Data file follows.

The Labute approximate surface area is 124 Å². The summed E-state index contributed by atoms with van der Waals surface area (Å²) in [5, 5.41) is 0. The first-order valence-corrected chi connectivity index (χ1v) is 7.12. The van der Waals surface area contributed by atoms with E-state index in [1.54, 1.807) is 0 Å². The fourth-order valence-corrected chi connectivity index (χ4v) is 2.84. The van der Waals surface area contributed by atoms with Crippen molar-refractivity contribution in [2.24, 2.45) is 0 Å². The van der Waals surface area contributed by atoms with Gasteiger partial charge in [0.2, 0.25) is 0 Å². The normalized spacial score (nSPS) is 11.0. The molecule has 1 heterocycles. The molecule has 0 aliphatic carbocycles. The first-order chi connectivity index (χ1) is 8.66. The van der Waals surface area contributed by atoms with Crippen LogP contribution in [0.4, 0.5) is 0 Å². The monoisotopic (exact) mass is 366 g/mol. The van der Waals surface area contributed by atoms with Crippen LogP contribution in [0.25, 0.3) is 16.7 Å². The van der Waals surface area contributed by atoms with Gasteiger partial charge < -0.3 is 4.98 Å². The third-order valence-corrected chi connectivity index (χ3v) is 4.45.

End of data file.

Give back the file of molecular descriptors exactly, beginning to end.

The Labute approximate surface area is 124 Å². The summed E-state index contributed by atoms with van der Waals surface area (Å²) in [5, 5.41) is 0. The first-order valence-corrected chi connectivity index (χ1v) is 7.12. The van der Waals surface area contributed by atoms with E-state index in [1.54, 1.807) is 0 Å². The fourth-order valence-corrected chi connectivity index (χ4v) is 2.84. The van der Waals surface area contributed by atoms with Crippen molar-refractivity contribution in [2.24, 2.45) is 0 Å². The van der Waals surface area contributed by atoms with Gasteiger partial charge in [0.2, 0.25) is 0 Å². The normalized spacial score (nSPS) is 11.0. The molecule has 1 heterocycles. The molecule has 0 aliphatic carbocycles. The first-order chi connectivity index (χ1) is 8.66. The van der Waals surface area contributed by atoms with Crippen LogP contribution in [0.4, 0.5) is 0 Å². The monoisotopic (exact) mass is 366 g/mol. The van der Waals surface area contributed by atoms with Crippen LogP contribution in [0.25, 0.3) is 16.7 Å². The van der Waals surface area contributed by atoms with Gasteiger partial charge < -0.3 is 4.98 Å². The third-order valence-corrected chi connectivity index (χ3v) is 4.45.